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Time to pivot or is this called growth? ;)

When I started envisioning how build3 would pan out 2 years ago, I imagined we would back entrepreneurs with proprietary cash and build slowly with a few startups each year. Going into it, I knew full well that it was going to be around 4–5 years before we saw positive financial outcomes, and we needed to spend a lot of money to get there. 2 years in, having spent 5 crores, I feel the need to diversify our revenue streams.

There’s a little voice in my head saying that we shouldn’t match a consistent month-on-month expense base (team, office infra, etc) with a peaky revenue stream (startup equity exits)… It can mean trouble in the long run. Consequently, I’ve been dreaming up business models that will allow us to build a monthly revenue stream.

Enter challenge #1

Our primary client is a startup founder building an impact-centric startup. Funds are hard to come by in the early stages, so building a revenue model based on selling them products and charging them cash is next to impossible. The next obvious question is — What are they willing to spend on, and can I broaden the primary client persona to encapsulate more folks with greater ability to pay? Hold that thought.

Challenge #2

What does this early-stage founder need that they are not getting in spades already? Is it information (google, medium, and Ankur Warikoo seem to have that covered ;), is it resources (money, mentor connects, infrastructure etc), OR is it something else? Hold that thought too.

Challenge #3

We need to build a product or service with our limited resources (financial/hooman), that also helps achieve our organisation’s purpose — in this case “support 100k entrepreneurs to build purpose-led businesses”.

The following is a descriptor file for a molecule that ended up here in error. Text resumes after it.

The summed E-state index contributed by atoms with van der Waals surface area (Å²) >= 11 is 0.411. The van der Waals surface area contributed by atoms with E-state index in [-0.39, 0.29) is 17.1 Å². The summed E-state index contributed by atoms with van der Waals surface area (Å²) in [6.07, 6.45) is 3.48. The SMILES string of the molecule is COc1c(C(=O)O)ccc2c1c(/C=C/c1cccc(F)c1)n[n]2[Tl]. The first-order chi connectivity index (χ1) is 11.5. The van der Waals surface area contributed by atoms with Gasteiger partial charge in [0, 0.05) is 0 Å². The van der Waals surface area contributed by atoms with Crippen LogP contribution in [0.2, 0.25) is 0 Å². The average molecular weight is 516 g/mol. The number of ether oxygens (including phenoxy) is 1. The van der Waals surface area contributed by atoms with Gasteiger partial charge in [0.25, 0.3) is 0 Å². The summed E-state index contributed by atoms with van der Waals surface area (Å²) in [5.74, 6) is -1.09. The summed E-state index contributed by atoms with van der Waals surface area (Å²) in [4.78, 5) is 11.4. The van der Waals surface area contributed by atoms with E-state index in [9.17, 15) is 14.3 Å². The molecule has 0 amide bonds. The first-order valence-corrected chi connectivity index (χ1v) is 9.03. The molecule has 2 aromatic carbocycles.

So I did the obvious thing; I gave up and binged on Netflix… :p Noooo. Fortunately or unfortunately, I’m not built that way; it’s this thread-the-needle kind of puzzle that gets me going.

Soooooo (drum roll), this is what I came up with. Introducing Co-hub (some key slides below, email me for the whole deck, I’m happy to share), a community space for creators, one that brings interdisciplinary creators (musicians, artists, writers, entrepreneurs, etc) together to inspire and be inspired, to allow for serendipitous collaboration to occur… stuff that’s beyond ChatGPT (for now at least ;))

What if the next time a founder or a creator takes a holiday, they rub shoulders with a potential co-founder for their business, or they find a fellow musician to jam with and partner with on their next tour? The possibilities are endless. The common thread between the people at co-hub is their passion for creating no matter what form it takes.

As Steve Jobs would say — “Here’s to the crazy ones, the misfits, the rebels, the troublemakers, the round pegs in the square holes… the ones who see things differently — they’re not fond of rules… You can quote them, disagree with them, glorify or vilify them, but the only thing you can’t do is ignore them because they change things… they push the human race forward, and while some may see them as the crazy ones, we see genius, because the ones who are crazy enough to think that they can change the world, are the ones who do. — Steve Jobs & Rob Siltanen, 1997”. (fun fact — I had solely credited Steve jobs with this quote, as does most of the internet, but my very astute colleague, Abhimanyu Rathi, points out that Rob Siltanen deserves at least half the credit)